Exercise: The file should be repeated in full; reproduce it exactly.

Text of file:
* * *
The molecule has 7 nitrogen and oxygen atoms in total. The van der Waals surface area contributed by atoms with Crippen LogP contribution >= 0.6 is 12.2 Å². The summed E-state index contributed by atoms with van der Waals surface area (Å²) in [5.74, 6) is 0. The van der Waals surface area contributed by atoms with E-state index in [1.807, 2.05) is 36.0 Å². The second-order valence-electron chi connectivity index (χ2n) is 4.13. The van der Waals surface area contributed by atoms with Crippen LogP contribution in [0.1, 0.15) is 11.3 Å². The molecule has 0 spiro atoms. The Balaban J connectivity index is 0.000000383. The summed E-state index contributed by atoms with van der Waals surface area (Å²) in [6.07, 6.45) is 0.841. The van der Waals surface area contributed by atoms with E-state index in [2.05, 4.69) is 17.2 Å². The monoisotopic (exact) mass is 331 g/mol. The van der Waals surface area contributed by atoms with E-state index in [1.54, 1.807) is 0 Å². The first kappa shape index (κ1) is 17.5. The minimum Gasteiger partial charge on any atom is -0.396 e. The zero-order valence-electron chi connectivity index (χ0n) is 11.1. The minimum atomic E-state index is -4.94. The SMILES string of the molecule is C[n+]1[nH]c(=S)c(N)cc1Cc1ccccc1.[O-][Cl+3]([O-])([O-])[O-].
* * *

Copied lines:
The molecule has 7 nitrogen and oxygen atoms in total. The van der Waals surface area contributed by atoms with Crippen LogP contribution >= 0.6 is 12.2 Å². The summed E-state index contributed by atoms with van der Waals surface area (Å²) in [5.74, 6) is 0. The van der Waals surface area contributed by atoms with E-state index in [1.807, 2.05) is 36.0 Å². The second-order valence-electron chi connectivity index (χ2n) is 4.13. The van der Waals surface area contributed by atoms with Crippen LogP contribution in [0.1, 0.15) is 11.3 Å². The molecule has 0 spiro atoms. The Balaban J connectivity index is 0.000000383. The summed E-state index contributed by atoms with van der Waals surface area (Å²) in [6.07, 6.45) is 0.841. The van der Waals surface area contributed by atoms with E-state index in [2.05, 4.69) is 17.2 Å². The monoisotopic (exact) mass is 331 g/mol. The van der Waals surface area contributed by atoms with E-state index in [1.54, 1.807) is 0 Å². The first kappa shape index (κ1) is 17.5. The minimum Gasteiger partial charge on any atom is -0.396 e. The zero-order valence-electron chi connectivity index (χ0n) is 11.1. The minimum atomic E-state index is -4.94. The SMILES string of the molecule is C[n+]1[nH]c(=S)c(N)cc1Cc1ccccc1.[O-][Cl+3]([O-])([O-])[O-].